In my early teens, Coco Montoya turned me on to more modern blues. With Coco being an upside-down guitar player I realized there was a lot of different ways to play chords. Jimi Hendrix was a huge inspiration; I loved his guitar effects and approach.

FBF:  What are some of your favorite tracks on Guitar Angels

JA:  My favorite tracks are “Guitar Angels,” “Grandma's Got A New Friend,” “Take It To The Limit,” and “Healing Time.”



FBF:  You have a songwriting style that puts a personal spin on contemporary topics, but you manage to keep one foot in the traditional blues sounds.  Plus you have a great sense of humor and a clever turn with a phrase or a hook.  Who are some of your influences as a songwriter?


JA:  Listening and playing country music prepared me for songwriting. Some of the humor in my writings comes from talking and listening to Albert Collins. Albert had so much humor in many songs. I love to laugh and write about life events. When I meet Bruce Bromberg of Hightone Records, and also Doug MacLeod, they took me to another level of songwriting, showing me how to take any experience and turn it into a song. When you really dig deep and bare your soul, those are the songs that seem to be the ones that connect with your audience.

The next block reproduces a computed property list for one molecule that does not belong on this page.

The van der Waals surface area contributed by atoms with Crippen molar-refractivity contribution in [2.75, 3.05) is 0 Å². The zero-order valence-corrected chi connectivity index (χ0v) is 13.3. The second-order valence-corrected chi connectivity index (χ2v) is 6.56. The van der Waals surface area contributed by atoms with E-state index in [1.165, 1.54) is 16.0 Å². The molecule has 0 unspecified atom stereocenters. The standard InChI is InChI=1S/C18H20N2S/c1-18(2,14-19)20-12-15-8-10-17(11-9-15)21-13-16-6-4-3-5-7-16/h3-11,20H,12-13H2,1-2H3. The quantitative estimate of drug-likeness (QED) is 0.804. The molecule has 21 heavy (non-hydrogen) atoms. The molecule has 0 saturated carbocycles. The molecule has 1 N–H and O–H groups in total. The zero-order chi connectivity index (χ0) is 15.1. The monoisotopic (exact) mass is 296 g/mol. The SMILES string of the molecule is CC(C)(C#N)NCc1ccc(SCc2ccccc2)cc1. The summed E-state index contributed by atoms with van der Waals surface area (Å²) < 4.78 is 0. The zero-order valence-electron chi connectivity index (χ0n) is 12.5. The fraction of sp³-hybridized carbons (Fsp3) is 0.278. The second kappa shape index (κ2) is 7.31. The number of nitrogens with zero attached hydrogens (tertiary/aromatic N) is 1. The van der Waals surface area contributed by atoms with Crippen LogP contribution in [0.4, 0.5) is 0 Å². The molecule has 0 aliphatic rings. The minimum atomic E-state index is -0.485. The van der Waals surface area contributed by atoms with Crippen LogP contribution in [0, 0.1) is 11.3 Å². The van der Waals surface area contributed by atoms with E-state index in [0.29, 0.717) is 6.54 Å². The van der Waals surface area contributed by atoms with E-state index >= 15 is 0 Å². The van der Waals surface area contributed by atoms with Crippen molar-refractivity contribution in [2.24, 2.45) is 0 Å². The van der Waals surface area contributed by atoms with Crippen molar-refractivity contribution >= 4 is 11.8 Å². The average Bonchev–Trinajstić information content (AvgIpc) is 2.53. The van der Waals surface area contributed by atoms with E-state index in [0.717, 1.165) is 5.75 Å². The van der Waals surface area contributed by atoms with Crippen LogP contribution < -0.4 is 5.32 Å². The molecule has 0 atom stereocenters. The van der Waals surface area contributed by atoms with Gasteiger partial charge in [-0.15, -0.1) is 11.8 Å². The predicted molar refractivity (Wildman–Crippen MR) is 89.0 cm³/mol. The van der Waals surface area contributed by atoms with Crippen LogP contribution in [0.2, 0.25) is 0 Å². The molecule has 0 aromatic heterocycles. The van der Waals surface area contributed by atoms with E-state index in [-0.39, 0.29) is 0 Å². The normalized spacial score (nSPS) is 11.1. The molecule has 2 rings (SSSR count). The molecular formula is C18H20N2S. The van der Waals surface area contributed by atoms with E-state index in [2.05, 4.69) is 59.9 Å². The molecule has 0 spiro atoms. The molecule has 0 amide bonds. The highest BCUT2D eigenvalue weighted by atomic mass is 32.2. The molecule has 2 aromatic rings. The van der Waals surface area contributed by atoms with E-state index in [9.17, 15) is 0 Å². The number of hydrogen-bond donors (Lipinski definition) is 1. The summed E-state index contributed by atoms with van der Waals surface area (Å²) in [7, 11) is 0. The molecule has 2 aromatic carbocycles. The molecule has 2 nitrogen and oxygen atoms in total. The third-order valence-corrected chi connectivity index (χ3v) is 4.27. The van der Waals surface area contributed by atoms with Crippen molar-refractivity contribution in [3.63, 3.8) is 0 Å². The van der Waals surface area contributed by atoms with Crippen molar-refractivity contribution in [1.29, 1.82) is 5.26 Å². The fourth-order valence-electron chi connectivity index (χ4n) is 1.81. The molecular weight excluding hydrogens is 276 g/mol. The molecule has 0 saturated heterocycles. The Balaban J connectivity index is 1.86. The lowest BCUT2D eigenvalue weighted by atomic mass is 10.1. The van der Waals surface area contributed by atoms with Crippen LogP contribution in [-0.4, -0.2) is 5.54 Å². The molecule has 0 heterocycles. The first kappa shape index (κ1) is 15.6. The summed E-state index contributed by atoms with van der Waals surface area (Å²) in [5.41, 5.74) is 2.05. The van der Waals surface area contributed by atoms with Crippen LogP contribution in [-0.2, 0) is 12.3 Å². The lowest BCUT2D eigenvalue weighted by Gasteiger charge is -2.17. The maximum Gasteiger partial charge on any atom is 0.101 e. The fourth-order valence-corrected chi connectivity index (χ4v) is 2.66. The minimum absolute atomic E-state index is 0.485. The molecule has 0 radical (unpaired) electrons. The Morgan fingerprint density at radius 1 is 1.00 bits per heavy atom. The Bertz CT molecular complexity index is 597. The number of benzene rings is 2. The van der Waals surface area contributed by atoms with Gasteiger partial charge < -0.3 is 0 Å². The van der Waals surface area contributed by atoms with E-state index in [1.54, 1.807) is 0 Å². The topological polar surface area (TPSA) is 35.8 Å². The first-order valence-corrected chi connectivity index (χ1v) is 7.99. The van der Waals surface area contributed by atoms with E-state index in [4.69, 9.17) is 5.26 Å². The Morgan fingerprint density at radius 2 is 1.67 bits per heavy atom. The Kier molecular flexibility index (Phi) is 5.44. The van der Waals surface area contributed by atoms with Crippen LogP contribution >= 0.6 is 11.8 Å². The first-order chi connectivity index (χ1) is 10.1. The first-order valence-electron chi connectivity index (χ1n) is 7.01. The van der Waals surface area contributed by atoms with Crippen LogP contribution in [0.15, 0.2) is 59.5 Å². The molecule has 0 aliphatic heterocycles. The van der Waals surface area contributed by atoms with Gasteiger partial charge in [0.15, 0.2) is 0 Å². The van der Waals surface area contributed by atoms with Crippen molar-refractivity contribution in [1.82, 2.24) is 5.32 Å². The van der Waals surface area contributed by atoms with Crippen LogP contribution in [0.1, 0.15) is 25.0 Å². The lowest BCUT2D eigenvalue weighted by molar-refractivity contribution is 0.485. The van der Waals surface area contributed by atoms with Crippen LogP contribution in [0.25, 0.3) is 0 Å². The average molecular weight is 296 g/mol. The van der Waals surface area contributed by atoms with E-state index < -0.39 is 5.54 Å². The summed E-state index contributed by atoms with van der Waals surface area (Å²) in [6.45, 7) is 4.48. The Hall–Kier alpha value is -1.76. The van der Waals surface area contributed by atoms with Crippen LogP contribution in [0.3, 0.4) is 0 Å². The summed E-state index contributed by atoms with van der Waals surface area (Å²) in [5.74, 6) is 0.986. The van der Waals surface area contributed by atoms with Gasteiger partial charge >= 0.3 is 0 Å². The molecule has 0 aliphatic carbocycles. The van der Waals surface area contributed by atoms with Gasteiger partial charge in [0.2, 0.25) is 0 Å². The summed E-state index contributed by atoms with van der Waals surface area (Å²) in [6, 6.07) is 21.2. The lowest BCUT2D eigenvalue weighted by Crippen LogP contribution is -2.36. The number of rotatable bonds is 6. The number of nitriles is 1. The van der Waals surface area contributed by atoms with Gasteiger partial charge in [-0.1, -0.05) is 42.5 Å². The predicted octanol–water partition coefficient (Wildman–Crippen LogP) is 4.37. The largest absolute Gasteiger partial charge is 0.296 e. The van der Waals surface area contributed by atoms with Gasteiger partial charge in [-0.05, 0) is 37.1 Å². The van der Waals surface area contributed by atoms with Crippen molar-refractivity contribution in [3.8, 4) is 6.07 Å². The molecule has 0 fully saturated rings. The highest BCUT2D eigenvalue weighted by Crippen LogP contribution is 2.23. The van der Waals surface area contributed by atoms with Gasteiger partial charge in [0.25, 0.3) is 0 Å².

Guitar Angels producer Jim Gaines and Bob Trenchard
FBF:  How do you like working with Catfood Records?

JA:  Working with Bob Trenchard of Catfood Records is wonderful. Bob is a fantastic songwriter and musician. He enjoys soul music, so for me to take his ideas and transform them into my blues style is a fun challenge. Bob has brought together a great team of musician for me to work with from Texas.

FBF:  I really like your take on the old Eagles song, “Take It to the Limit,” on Guitar Angels.  What are some of your favorite albums or songs….blues or any other genre?

JA:  “Take It To The Limit” is my first recorded cover song. I used to listen to the Eagles and play their music when I was young. I always enjoyed that song. Changing it from an extremely slow ballad to a swing shuffle just came to me while driving from a show in Chicago one night. I'm still amazed sometimes I made it work.

FBF:  Do you have any interesting stories from your career as a musician that you would like to share?